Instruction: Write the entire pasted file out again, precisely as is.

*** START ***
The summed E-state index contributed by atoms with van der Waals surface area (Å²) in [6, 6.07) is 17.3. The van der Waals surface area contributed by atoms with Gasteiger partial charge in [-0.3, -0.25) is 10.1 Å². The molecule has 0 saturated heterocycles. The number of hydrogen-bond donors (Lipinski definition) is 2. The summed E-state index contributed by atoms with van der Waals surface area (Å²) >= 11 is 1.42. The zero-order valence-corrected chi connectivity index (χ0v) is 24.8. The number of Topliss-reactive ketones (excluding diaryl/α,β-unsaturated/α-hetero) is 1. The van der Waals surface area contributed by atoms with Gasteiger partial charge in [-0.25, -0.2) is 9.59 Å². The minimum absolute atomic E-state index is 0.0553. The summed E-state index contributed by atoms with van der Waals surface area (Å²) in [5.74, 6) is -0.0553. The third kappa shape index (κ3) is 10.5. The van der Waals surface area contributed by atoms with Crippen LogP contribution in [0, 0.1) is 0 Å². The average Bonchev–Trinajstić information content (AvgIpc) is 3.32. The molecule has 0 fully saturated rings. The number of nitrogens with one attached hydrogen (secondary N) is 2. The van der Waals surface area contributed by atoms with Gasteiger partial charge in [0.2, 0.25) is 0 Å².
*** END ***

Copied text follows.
The summed E-state index contributed by atoms with van der Waals surface area (Å²) in [6, 6.07) is 17.3. The van der Waals surface area contributed by atoms with Gasteiger partial charge in [-0.3, -0.25) is 10.1 Å². The molecule has 0 saturated heterocycles. The number of hydrogen-bond donors (Lipinski definition) is 2. The summed E-state index contributed by atoms with van der Waals surface area (Å²) >= 11 is 1.42. The zero-order valence-corrected chi connectivity index (χ0v) is 24.8. The number of Topliss-reactive ketones (excluding diaryl/α,β-unsaturated/α-hetero) is 1. The van der Waals surface area contributed by atoms with Gasteiger partial charge in [-0.25, -0.2) is 9.59 Å². The minimum absolute atomic E-state index is 0.0553. The summed E-state index contributed by atoms with van der Waals surface area (Å²) in [5.74, 6) is -0.0553. The third kappa shape index (κ3) is 10.5. The van der Waals surface area contributed by atoms with Crippen LogP contribution in [0, 0.1) is 0 Å². The average Bonchev–Trinajstić information content (AvgIpc) is 3.32. The molecule has 0 fully saturated rings. The number of nitrogens with one attached hydrogen (secondary N) is 2. The van der Waals surface area contributed by atoms with Gasteiger partial charge in [0.2, 0.25) is 0 Å².